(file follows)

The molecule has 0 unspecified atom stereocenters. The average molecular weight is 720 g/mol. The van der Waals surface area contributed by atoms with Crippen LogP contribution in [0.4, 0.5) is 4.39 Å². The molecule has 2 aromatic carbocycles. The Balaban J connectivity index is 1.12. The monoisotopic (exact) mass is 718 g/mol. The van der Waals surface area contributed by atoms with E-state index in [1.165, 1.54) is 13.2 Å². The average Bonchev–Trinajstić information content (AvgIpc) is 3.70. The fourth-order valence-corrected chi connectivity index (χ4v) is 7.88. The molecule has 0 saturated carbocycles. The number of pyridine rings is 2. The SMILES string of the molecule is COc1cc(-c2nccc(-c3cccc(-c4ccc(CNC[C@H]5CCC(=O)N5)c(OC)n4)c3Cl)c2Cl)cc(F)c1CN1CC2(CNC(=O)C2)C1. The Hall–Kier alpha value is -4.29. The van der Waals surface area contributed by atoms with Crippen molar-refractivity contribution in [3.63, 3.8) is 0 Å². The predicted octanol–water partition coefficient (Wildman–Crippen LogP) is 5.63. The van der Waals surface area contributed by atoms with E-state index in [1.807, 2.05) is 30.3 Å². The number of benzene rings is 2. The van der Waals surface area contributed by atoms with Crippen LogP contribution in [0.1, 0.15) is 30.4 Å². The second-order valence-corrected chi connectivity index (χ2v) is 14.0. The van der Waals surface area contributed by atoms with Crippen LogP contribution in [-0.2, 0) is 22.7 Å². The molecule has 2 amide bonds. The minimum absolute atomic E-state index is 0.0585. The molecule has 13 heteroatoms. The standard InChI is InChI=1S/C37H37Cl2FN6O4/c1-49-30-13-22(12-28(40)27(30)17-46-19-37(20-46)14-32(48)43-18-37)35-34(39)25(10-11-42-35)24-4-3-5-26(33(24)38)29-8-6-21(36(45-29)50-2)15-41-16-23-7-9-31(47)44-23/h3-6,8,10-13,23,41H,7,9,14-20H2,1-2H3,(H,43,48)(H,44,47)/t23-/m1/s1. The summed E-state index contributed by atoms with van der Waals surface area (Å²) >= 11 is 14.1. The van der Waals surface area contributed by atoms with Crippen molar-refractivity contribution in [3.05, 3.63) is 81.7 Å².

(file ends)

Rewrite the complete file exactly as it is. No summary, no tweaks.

The molecule has 0 unspecified atom stereocenters. The average molecular weight is 720 g/mol. The van der Waals surface area contributed by atoms with Crippen LogP contribution in [0.4, 0.5) is 4.39 Å². The molecule has 2 aromatic carbocycles. The Balaban J connectivity index is 1.12. The monoisotopic (exact) mass is 718 g/mol. The van der Waals surface area contributed by atoms with E-state index in [1.165, 1.54) is 13.2 Å². The average Bonchev–Trinajstić information content (AvgIpc) is 3.70. The fourth-order valence-corrected chi connectivity index (χ4v) is 7.88. The molecule has 0 saturated carbocycles. The number of pyridine rings is 2. The SMILES string of the molecule is COc1cc(-c2nccc(-c3cccc(-c4ccc(CNC[C@H]5CCC(=O)N5)c(OC)n4)c3Cl)c2Cl)cc(F)c1CN1CC2(CNC(=O)C2)C1. The Hall–Kier alpha value is -4.29. The van der Waals surface area contributed by atoms with Crippen molar-refractivity contribution in [3.63, 3.8) is 0 Å². The predicted octanol–water partition coefficient (Wildman–Crippen LogP) is 5.63. The van der Waals surface area contributed by atoms with E-state index in [1.807, 2.05) is 30.3 Å². The number of benzene rings is 2. The van der Waals surface area contributed by atoms with Crippen LogP contribution in [0.1, 0.15) is 30.4 Å². The second-order valence-corrected chi connectivity index (χ2v) is 14.0. The van der Waals surface area contributed by atoms with Crippen LogP contribution in [-0.2, 0) is 22.7 Å². The molecule has 2 amide bonds. The minimum absolute atomic E-state index is 0.0585. The molecule has 13 heteroatoms. The standard InChI is InChI=1S/C37H37Cl2FN6O4/c1-49-30-13-22(12-28(40)27(30)17-46-19-37(20-46)14-32(48)43-18-37)35-34(39)25(10-11-42-35)24-4-3-5-26(33(24)38)29-8-6-21(36(45-29)50-2)15-41-16-23-7-9-31(47)44-23/h3-6,8,10-13,23,41H,7,9,14-20H2,1-2H3,(H,43,48)(H,44,47)/t23-/m1/s1. The summed E-state index contributed by atoms with van der Waals surface area (Å²) >= 11 is 14.1. The van der Waals surface area contributed by atoms with Crippen molar-refractivity contribution in [3.05, 3.63) is 81.7 Å².